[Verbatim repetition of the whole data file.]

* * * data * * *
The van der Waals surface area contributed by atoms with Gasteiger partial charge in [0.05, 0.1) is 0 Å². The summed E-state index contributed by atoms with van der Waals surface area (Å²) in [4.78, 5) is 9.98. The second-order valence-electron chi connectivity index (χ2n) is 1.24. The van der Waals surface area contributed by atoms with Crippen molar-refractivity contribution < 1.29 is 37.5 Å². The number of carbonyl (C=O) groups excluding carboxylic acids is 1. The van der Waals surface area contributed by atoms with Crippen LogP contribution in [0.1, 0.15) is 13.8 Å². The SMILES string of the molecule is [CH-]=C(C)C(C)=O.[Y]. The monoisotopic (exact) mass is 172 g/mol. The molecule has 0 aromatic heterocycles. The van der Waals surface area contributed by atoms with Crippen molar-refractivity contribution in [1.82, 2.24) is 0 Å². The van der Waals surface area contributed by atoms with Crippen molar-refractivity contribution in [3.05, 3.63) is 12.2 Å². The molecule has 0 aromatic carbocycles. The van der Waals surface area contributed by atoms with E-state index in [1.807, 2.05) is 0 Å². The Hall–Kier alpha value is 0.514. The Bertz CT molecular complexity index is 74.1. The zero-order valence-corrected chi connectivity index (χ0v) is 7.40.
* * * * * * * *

The van der Waals surface area contributed by atoms with Gasteiger partial charge in [0.05, 0.1) is 0 Å². The summed E-state index contributed by atoms with van der Waals surface area (Å²) in [4.78, 5) is 9.98. The second-order valence-electron chi connectivity index (χ2n) is 1.24. The van der Waals surface area contributed by atoms with Crippen molar-refractivity contribution < 1.29 is 37.5 Å². The number of carbonyl (C=O) groups excluding carboxylic acids is 1. The van der Waals surface area contributed by atoms with Crippen LogP contribution in [0.1, 0.15) is 13.8 Å². The SMILES string of the molecule is [CH-]=C(C)C(C)=O.[Y]. The monoisotopic (exact) mass is 172 g/mol. The molecule has 0 aromatic heterocycles. The van der Waals surface area contributed by atoms with Crippen molar-refractivity contribution in [1.82, 2.24) is 0 Å². The van der Waals surface area contributed by atoms with Crippen molar-refractivity contribution in [3.05, 3.63) is 12.2 Å². The molecule has 0 aromatic carbocycles. The van der Waals surface area contributed by atoms with E-state index in [1.807, 2.05) is 0 Å². The Hall–Kier alpha value is 0.514. The Bertz CT molecular complexity index is 74.1. The zero-order valence-corrected chi connectivity index (χ0v) is 7.40.